Sunday, September 19, 1971

National Highway Week - Richard Nixon - Proclamation 4072 - 85 Stat. 924

Proclamation 4072 of August 12, 1971

National Highway Week, 1971

By the President of the United States of America
A Proclamation

When the Erie Canal opened in 1825 it quickly acquired the slogan "A Cent and a Half a Mile, a Mile and a Half an Hour." Our toll roads now cost the traveller nearly the same amount, but the trip from New York to Buffalo that once took five days by barge at a mile and a half per hour now takes less than ten hours by automobile and can be travelled at 65 miles per hour.

The highways built since the Erie Canal have become the dominant element in our national transportation system and a key force in virtually every phase of modern American life. These roads not only provide avenues of commerce for our nation's economy, but also help to make available the services and pleasures of our daily existence. Our rapidly developing 42,500 mile System of Interstate and Defense Highway is especially helpful for the traveller who wishes to visit recreational areas and historic sites that previously were known only through photographs.

In our present day, by serving as the conduit for a large proportion of mass transit in urban areas, highways go far toward meeting our needs for the best possible transportation. In the future, as a part of a balanced system of growth, they should be a key part of an integrated and comprehensive transportation plan for these urban areas, linking other vital means of transportation by air, rail and water. In this proliferation of American highways we find a clear reflection of the good which men can do by planning and working together in common needs.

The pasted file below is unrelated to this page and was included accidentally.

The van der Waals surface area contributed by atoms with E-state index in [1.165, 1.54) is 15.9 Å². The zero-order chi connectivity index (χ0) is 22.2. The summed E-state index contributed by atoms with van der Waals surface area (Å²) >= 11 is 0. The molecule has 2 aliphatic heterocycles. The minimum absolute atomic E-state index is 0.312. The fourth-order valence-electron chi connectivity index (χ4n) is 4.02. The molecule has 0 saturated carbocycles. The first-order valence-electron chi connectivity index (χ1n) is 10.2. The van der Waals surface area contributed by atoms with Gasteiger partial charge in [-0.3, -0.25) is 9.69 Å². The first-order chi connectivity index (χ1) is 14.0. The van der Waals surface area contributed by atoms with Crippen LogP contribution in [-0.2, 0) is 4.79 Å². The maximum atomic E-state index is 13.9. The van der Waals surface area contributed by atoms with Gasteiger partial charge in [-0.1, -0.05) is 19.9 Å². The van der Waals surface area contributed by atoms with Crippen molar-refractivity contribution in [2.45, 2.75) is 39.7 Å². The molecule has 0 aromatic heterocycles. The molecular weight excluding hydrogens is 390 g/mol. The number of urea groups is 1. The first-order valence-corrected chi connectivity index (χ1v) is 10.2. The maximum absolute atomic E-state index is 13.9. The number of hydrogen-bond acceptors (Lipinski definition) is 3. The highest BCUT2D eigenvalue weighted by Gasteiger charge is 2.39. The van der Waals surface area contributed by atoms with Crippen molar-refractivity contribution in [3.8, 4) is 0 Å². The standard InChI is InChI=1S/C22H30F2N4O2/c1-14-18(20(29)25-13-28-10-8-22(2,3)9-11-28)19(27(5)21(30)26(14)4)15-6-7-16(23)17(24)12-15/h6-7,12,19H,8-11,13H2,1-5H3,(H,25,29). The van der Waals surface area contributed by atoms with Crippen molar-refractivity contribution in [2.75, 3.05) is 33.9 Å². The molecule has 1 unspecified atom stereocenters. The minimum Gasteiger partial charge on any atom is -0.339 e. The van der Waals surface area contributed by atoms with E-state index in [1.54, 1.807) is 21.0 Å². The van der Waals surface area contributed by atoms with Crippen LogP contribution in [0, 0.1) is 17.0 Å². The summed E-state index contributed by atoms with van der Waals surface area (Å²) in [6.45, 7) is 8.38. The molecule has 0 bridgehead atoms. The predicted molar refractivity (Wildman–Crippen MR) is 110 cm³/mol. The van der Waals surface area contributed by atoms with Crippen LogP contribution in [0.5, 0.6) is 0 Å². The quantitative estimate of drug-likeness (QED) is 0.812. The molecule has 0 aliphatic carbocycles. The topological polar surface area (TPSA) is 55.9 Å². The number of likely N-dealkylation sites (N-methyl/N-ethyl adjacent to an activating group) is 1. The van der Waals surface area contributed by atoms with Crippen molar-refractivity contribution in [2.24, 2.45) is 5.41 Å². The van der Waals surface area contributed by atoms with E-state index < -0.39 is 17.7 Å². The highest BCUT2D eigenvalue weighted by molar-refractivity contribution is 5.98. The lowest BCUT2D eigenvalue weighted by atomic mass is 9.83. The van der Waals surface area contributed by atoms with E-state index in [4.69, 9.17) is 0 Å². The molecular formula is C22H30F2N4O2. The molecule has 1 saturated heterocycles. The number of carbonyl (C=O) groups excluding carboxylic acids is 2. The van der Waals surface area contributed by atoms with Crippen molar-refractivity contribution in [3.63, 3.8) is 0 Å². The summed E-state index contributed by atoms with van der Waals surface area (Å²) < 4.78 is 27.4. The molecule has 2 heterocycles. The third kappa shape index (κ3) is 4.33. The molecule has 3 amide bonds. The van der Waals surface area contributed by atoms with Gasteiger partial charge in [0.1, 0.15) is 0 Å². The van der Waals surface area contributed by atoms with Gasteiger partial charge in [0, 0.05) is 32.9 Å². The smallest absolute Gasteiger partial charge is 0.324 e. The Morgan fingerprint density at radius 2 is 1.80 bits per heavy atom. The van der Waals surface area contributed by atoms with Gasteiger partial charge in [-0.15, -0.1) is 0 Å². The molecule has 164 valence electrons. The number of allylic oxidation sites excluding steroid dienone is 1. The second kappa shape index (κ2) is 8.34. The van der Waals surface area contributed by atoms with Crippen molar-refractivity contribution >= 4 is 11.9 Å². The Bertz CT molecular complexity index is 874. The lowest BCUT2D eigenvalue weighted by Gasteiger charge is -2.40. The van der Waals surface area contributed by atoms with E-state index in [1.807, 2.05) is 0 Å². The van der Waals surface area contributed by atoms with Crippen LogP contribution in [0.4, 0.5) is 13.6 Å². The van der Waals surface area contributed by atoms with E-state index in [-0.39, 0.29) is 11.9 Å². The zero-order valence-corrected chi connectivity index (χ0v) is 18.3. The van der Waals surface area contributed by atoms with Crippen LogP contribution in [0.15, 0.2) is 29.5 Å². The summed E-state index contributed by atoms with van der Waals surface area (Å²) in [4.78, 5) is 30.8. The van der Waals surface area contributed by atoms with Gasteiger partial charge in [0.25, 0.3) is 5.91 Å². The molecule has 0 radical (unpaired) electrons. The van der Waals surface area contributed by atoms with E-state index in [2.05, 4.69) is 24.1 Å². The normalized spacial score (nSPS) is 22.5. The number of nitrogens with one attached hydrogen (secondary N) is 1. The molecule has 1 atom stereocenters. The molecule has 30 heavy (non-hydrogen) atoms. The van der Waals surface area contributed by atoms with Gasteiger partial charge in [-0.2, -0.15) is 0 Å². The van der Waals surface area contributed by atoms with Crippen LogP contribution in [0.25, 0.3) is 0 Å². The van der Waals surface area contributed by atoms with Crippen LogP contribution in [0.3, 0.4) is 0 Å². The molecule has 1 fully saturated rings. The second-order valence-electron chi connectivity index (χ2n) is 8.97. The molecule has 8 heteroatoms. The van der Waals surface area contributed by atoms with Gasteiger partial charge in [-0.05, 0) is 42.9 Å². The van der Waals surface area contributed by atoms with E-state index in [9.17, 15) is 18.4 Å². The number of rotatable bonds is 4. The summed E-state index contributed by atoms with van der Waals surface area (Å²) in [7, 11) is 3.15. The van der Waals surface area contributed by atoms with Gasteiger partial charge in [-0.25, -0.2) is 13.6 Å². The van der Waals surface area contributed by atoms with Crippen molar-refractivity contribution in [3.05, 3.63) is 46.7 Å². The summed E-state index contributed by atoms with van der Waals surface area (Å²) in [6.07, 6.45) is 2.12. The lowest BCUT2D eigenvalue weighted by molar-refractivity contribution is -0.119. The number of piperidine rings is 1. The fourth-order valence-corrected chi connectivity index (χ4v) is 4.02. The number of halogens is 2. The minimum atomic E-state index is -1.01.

NOW, THEREFORE, I, RICHARD NIXON, President of the United States of America, do hereby proclaim the week beginning September 19, 1971, as National Highway Week. I urge Federal, State, and local government officials, as well as highway industry and other organizations, to hold appropriate ceremonies during that week in recognition of what highway transportation means to our country.

IN WITNESS WHEREOF, I have hereunto set my hand this twelfth day of August, in the year of our Lord nineteen hundred seventy-one, and of the Independence of the United States of America the one hundred ninety-sixth.

RICHARD NIXON

Friday, September 17, 1971

Citizenship Day and Constitution Week - Richard Nixon - Proclamation 4077 - 85 Stat. 935

Proclamation 4077 of August 30, 1971

Citizenship Day and Constitution Week, 1971

By the President of the United States of America
A Proclamation

The Constitution of the United States, as Woodrow Wilson observed early in this century, "is not a mere lawyers' document: it is a vehicle of life, and its spirit is always the spirit of the age."

To each new generation of American citizens, this lesson comes afresh. To the young of today, it has come dramatically this year with the passage of the Twenty-Sixth Amendment, granting full voting rights to those between 18 and 21 years of age.

As citizens of all ages join in welcoming these young people into the electorate, we can also unite with them in recognizing that our Constitution does have a special relevance for every age. Enduring and timeless, yet it is vital and life-giving, affirming as no other written document can that the ideals upon which men acted in the early days of our Republic are as essential now as they were then.